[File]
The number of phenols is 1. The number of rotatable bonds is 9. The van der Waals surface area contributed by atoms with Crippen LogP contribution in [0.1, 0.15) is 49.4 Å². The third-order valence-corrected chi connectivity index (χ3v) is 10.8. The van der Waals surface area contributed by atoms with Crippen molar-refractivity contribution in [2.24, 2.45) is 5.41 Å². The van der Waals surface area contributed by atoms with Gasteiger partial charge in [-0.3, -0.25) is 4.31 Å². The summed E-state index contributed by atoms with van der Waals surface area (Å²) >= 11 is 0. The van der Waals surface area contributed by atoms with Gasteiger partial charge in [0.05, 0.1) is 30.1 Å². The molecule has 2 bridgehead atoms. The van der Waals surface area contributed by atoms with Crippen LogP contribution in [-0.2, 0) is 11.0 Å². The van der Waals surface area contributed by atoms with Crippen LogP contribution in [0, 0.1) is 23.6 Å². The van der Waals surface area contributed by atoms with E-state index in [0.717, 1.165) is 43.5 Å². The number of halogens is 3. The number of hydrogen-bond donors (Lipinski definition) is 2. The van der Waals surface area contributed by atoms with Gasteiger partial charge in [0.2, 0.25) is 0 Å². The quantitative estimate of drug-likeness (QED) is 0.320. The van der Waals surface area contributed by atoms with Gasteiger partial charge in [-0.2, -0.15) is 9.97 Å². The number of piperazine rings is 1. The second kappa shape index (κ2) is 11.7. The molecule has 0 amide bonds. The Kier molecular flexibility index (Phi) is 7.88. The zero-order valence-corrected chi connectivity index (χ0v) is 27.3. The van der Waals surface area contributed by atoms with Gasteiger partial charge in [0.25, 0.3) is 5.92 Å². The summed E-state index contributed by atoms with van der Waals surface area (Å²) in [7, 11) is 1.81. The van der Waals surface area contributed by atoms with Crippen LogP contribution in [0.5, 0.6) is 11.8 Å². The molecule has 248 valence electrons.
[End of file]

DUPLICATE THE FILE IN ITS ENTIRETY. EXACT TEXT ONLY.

The number of phenols is 1. The number of rotatable bonds is 9. The van der Waals surface area contributed by atoms with Crippen LogP contribution in [0.1, 0.15) is 49.4 Å². The third-order valence-corrected chi connectivity index (χ3v) is 10.8. The van der Waals surface area contributed by atoms with Crippen molar-refractivity contribution in [2.24, 2.45) is 5.41 Å². The van der Waals surface area contributed by atoms with Gasteiger partial charge in [-0.3, -0.25) is 4.31 Å². The summed E-state index contributed by atoms with van der Waals surface area (Å²) >= 11 is 0. The van der Waals surface area contributed by atoms with Gasteiger partial charge in [0.05, 0.1) is 30.1 Å². The molecule has 2 bridgehead atoms. The van der Waals surface area contributed by atoms with Crippen LogP contribution in [-0.2, 0) is 11.0 Å². The van der Waals surface area contributed by atoms with Crippen LogP contribution in [0, 0.1) is 23.6 Å². The van der Waals surface area contributed by atoms with E-state index in [0.717, 1.165) is 43.5 Å². The number of halogens is 3. The number of hydrogen-bond donors (Lipinski definition) is 2. The van der Waals surface area contributed by atoms with Gasteiger partial charge in [0.2, 0.25) is 0 Å². The quantitative estimate of drug-likeness (QED) is 0.320. The van der Waals surface area contributed by atoms with Gasteiger partial charge in [-0.2, -0.15) is 9.97 Å². The number of piperazine rings is 1. The second kappa shape index (κ2) is 11.7. The molecule has 0 amide bonds. The Kier molecular flexibility index (Phi) is 7.88. The zero-order valence-corrected chi connectivity index (χ0v) is 27.3. The van der Waals surface area contributed by atoms with Gasteiger partial charge in [0.25, 0.3) is 5.92 Å². The summed E-state index contributed by atoms with van der Waals surface area (Å²) in [7, 11) is 1.81. The van der Waals surface area contributed by atoms with Crippen LogP contribution in [0.5, 0.6) is 11.8 Å². The molecule has 248 valence electrons.